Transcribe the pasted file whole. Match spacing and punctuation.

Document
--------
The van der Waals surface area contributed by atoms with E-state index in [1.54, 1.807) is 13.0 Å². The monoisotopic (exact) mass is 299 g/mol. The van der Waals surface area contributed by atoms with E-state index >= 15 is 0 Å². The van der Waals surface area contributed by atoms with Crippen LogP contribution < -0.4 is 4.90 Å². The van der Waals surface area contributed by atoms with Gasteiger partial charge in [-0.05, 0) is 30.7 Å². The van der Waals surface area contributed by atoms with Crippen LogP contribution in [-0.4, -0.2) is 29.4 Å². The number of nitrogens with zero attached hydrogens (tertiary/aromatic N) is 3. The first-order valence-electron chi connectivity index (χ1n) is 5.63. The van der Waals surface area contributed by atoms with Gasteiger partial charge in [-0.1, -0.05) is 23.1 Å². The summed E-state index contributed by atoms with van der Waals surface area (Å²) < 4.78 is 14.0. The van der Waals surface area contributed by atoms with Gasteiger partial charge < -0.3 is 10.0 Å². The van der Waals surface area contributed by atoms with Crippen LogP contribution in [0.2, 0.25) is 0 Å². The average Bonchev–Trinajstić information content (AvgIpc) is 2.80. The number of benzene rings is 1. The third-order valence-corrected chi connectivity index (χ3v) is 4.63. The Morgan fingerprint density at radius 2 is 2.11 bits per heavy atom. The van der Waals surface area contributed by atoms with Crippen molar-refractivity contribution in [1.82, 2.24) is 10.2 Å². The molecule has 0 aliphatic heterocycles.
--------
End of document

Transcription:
The van der Waals surface area contributed by atoms with E-state index in [1.54, 1.807) is 13.0 Å². The monoisotopic (exact) mass is 299 g/mol. The van der Waals surface area contributed by atoms with E-state index >= 15 is 0 Å². The van der Waals surface area contributed by atoms with Crippen LogP contribution < -0.4 is 4.90 Å². The van der Waals surface area contributed by atoms with Gasteiger partial charge in [-0.05, 0) is 30.7 Å². The van der Waals surface area contributed by atoms with Crippen LogP contribution in [-0.4, -0.2) is 29.4 Å². The number of nitrogens with zero attached hydrogens (tertiary/aromatic N) is 3. The first-order valence-electron chi connectivity index (χ1n) is 5.63. The van der Waals surface area contributed by atoms with Gasteiger partial charge in [-0.1, -0.05) is 23.1 Å². The summed E-state index contributed by atoms with van der Waals surface area (Å²) < 4.78 is 14.0. The van der Waals surface area contributed by atoms with Gasteiger partial charge < -0.3 is 10.0 Å². The van der Waals surface area contributed by atoms with Crippen LogP contribution in [0.2, 0.25) is 0 Å². The average Bonchev–Trinajstić information content (AvgIpc) is 2.80. The number of benzene rings is 1. The third-order valence-corrected chi connectivity index (χ3v) is 4.63. The Morgan fingerprint density at radius 2 is 2.11 bits per heavy atom. The van der Waals surface area contributed by atoms with Crippen molar-refractivity contribution in [1.82, 2.24) is 10.2 Å². The molecule has 0 aliphatic heterocycles.